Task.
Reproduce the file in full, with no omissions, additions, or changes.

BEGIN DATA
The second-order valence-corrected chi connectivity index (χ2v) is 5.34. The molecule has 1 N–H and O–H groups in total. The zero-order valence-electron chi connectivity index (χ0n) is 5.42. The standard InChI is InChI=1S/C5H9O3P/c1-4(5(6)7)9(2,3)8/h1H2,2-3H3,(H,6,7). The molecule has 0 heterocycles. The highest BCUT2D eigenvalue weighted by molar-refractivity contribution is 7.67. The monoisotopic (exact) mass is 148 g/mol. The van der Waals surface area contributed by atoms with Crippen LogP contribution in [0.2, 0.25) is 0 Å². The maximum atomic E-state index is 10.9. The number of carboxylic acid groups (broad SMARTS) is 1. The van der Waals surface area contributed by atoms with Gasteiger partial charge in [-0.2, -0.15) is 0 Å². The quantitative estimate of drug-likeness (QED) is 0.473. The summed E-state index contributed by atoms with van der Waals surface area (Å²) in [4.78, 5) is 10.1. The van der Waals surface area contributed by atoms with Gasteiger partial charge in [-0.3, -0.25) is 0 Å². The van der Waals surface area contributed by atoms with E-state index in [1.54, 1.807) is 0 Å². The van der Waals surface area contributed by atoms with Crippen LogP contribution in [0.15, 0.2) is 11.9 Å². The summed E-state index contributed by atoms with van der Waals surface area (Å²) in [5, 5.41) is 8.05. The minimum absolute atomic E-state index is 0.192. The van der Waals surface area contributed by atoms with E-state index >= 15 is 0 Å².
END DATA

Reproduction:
The second-order valence-corrected chi connectivity index (χ2v) is 5.34. The molecule has 1 N–H and O–H groups in total. The zero-order valence-electron chi connectivity index (χ0n) is 5.42. The standard InChI is InChI=1S/C5H9O3P/c1-4(5(6)7)9(2,3)8/h1H2,2-3H3,(H,6,7). The molecule has 0 heterocycles. The highest BCUT2D eigenvalue weighted by molar-refractivity contribution is 7.67. The monoisotopic (exact) mass is 148 g/mol. The van der Waals surface area contributed by atoms with Crippen LogP contribution in [0.2, 0.25) is 0 Å². The maximum atomic E-state index is 10.9. The number of carboxylic acid groups (broad SMARTS) is 1. The van der Waals surface area contributed by atoms with Gasteiger partial charge in [-0.2, -0.15) is 0 Å². The quantitative estimate of drug-likeness (QED) is 0.473. The summed E-state index contributed by atoms with van der Waals surface area (Å²) in [4.78, 5) is 10.1. The van der Waals surface area contributed by atoms with Gasteiger partial charge in [-0.3, -0.25) is 0 Å². The van der Waals surface area contributed by atoms with E-state index in [1.54, 1.807) is 0 Å². The van der Waals surface area contributed by atoms with Crippen LogP contribution in [0.15, 0.2) is 11.9 Å². The summed E-state index contributed by atoms with van der Waals surface area (Å²) in [5, 5.41) is 8.05. The minimum absolute atomic E-state index is 0.192. The van der Waals surface area contributed by atoms with E-state index >= 15 is 0 Å².